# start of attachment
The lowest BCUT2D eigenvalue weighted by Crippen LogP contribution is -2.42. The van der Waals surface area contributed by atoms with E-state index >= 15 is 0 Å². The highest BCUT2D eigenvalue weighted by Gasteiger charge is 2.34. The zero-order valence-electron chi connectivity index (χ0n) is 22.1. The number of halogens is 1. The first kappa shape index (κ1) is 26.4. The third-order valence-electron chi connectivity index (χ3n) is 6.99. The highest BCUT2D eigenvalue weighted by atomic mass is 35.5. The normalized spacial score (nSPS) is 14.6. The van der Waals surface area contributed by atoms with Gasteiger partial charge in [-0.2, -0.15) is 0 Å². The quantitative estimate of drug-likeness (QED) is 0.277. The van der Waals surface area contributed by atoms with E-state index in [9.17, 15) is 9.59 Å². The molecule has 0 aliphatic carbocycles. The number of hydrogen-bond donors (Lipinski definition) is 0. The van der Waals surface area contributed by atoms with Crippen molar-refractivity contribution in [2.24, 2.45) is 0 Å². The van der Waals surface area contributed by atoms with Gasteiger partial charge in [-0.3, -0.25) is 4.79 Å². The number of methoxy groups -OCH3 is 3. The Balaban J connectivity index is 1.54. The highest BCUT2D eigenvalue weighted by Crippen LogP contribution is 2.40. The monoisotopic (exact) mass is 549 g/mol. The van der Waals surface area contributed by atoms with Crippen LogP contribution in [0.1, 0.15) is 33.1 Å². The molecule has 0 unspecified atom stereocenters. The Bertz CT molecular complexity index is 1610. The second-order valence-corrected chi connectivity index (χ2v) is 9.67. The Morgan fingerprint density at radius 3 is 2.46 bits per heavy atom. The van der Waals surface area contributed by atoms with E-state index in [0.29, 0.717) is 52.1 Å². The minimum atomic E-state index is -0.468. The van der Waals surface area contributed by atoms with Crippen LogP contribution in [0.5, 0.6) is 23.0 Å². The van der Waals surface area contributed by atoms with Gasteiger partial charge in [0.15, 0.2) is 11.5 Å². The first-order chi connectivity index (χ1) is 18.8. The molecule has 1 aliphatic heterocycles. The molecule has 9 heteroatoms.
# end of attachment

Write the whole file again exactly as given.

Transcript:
The lowest BCUT2D eigenvalue weighted by Crippen LogP contribution is -2.42. The van der Waals surface area contributed by atoms with E-state index >= 15 is 0 Å². The highest BCUT2D eigenvalue weighted by Gasteiger charge is 2.34. The zero-order valence-electron chi connectivity index (χ0n) is 22.1. The number of halogens is 1. The first kappa shape index (κ1) is 26.4. The third-order valence-electron chi connectivity index (χ3n) is 6.99. The highest BCUT2D eigenvalue weighted by atomic mass is 35.5. The normalized spacial score (nSPS) is 14.6. The van der Waals surface area contributed by atoms with Gasteiger partial charge in [-0.2, -0.15) is 0 Å². The quantitative estimate of drug-likeness (QED) is 0.277. The van der Waals surface area contributed by atoms with E-state index in [9.17, 15) is 9.59 Å². The molecule has 0 aliphatic carbocycles. The number of hydrogen-bond donors (Lipinski definition) is 0. The van der Waals surface area contributed by atoms with Crippen molar-refractivity contribution in [2.24, 2.45) is 0 Å². The van der Waals surface area contributed by atoms with Gasteiger partial charge in [-0.3, -0.25) is 4.79 Å². The number of methoxy groups -OCH3 is 3. The Balaban J connectivity index is 1.54. The highest BCUT2D eigenvalue weighted by Crippen LogP contribution is 2.40. The monoisotopic (exact) mass is 549 g/mol. The van der Waals surface area contributed by atoms with Crippen LogP contribution in [0.1, 0.15) is 33.1 Å². The molecule has 0 unspecified atom stereocenters. The Bertz CT molecular complexity index is 1610. The second-order valence-corrected chi connectivity index (χ2v) is 9.67. The Morgan fingerprint density at radius 3 is 2.46 bits per heavy atom. The van der Waals surface area contributed by atoms with E-state index in [0.29, 0.717) is 52.1 Å². The minimum atomic E-state index is -0.468. The van der Waals surface area contributed by atoms with Crippen LogP contribution in [0.5, 0.6) is 23.0 Å². The van der Waals surface area contributed by atoms with Gasteiger partial charge in [0.15, 0.2) is 11.5 Å². The first-order chi connectivity index (χ1) is 18.8. The molecule has 1 aliphatic heterocycles. The molecule has 9 heteroatoms.